Microsoft Office Tutorials and References
In Depth Information
Note: In order to learn about a chart subtype, you need to know its name. The name appears when you
hover over the subtype thumbnail, either in the Insert➝Charts list (Figure 19-2) or the Insert Chart dialog
box (Figure 19-3).
Here’s a quick summary of your column chart choices:
• Clustered Column . In a clustered column, each value’s shown in its own
separate column. To form a cluster, the columns are grouped together according
• Stacked Column . In a stacked column, each category has only one column. To
create this column, Excel adds together the values from every series for each
category. However, the column is subdivided (and color-coded), so you can see
the contribution each series makes.
• 100% Stacked Column . The 100% stacked column is like a stacked column in
that it uses a single bar for each category, and subdivides that bar to show the
proportion from each series. The difference is that a stacked column always
stretches to fill the full height of the chart. That means stacked columns are
designed to focus exclusively on the percentage distribution of results, not the
• 3-D Clustered Column, Stacked Column in 3-D, and 100% Stacked Column
in 3-D . Excel’s got a 3-D version for each of the three basic types of column
charts, including clustered, stacked, and 100% stacked. The only difference
between the 3-D versions and the plain-vanilla column charts is that the 3-D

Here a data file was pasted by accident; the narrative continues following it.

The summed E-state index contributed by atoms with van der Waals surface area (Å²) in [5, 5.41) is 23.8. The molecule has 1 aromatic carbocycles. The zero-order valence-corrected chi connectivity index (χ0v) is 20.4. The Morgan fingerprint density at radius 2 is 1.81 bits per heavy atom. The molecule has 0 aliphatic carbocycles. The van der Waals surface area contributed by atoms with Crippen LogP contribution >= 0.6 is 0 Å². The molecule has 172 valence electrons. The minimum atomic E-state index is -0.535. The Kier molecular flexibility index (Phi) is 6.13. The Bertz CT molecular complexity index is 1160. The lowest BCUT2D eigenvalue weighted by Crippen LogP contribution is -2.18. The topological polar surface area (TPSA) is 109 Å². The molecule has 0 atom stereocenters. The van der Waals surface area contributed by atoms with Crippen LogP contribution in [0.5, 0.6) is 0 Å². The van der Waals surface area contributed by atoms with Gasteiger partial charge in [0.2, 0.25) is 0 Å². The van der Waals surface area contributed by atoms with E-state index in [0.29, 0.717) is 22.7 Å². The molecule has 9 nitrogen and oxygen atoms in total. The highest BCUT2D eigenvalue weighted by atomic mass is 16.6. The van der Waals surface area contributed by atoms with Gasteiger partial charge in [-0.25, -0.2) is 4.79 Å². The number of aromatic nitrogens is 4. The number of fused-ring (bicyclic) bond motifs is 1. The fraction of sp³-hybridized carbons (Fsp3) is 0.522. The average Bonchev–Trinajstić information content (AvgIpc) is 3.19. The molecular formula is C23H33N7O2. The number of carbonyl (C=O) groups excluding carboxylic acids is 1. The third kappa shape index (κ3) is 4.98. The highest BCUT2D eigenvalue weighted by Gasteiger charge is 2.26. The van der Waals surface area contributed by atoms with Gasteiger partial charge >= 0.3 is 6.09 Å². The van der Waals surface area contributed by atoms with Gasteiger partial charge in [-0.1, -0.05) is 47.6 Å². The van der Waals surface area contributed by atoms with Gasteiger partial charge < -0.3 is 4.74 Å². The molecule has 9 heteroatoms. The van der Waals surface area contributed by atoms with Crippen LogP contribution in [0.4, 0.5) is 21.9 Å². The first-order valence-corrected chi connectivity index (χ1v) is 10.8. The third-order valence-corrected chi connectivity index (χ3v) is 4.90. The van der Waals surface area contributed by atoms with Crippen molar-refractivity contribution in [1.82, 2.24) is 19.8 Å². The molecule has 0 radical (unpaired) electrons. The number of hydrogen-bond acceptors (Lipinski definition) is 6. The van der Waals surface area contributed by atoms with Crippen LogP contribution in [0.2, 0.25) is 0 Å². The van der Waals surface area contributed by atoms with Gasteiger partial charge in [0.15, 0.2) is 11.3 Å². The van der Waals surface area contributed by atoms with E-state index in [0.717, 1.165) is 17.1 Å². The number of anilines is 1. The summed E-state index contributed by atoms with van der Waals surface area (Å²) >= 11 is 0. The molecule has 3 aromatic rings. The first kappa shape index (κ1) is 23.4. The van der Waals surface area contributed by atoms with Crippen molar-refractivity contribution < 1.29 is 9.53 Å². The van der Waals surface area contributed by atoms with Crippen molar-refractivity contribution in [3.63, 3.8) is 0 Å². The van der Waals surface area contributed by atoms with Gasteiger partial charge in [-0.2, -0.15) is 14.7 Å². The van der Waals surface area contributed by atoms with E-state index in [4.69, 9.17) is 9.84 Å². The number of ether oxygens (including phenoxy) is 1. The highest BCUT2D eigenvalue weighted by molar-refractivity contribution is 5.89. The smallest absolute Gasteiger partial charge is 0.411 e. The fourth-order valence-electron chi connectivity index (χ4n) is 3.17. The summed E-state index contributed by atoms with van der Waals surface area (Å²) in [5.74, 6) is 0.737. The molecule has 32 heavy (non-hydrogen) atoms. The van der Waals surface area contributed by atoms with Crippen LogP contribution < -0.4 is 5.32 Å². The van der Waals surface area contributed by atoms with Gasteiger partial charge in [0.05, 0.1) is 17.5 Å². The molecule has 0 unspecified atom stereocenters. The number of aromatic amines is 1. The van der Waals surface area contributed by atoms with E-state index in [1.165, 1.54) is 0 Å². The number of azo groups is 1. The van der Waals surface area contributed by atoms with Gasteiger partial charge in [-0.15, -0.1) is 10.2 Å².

charts are drawn with a three-dimensional special effect, that’s either cool or
distracting, depending on your perspective.
• 3-D Column . While all the other 3-D column charts simply use a 3-D effect
for added pizzazz, this true 3-D column chart actually uses the third dimension
by placing each new series behind the previous series. That means, if you have
three series, you end up with three layers in your chart. Assuming the chart is
tilted just right, you can see all these layers at once, although it’s possible that
some bars may become obscured, particularly if you have several series.
Along with the familiar column and three-dimensional column charts, Excel also
provides a few more exotic versions that use cylinders, cones, and pyramids instead
of ordinary rectangles. Other than their different shapes, these chart types work just
like regular column charts. As with column and bar charts, you can specify how
cylinder, cone, and pyramid charts should deal with multiple series. Your options
include clustering, stacking, 100% stacking, and layering (true 3-D). See Figure 19-17
for an example.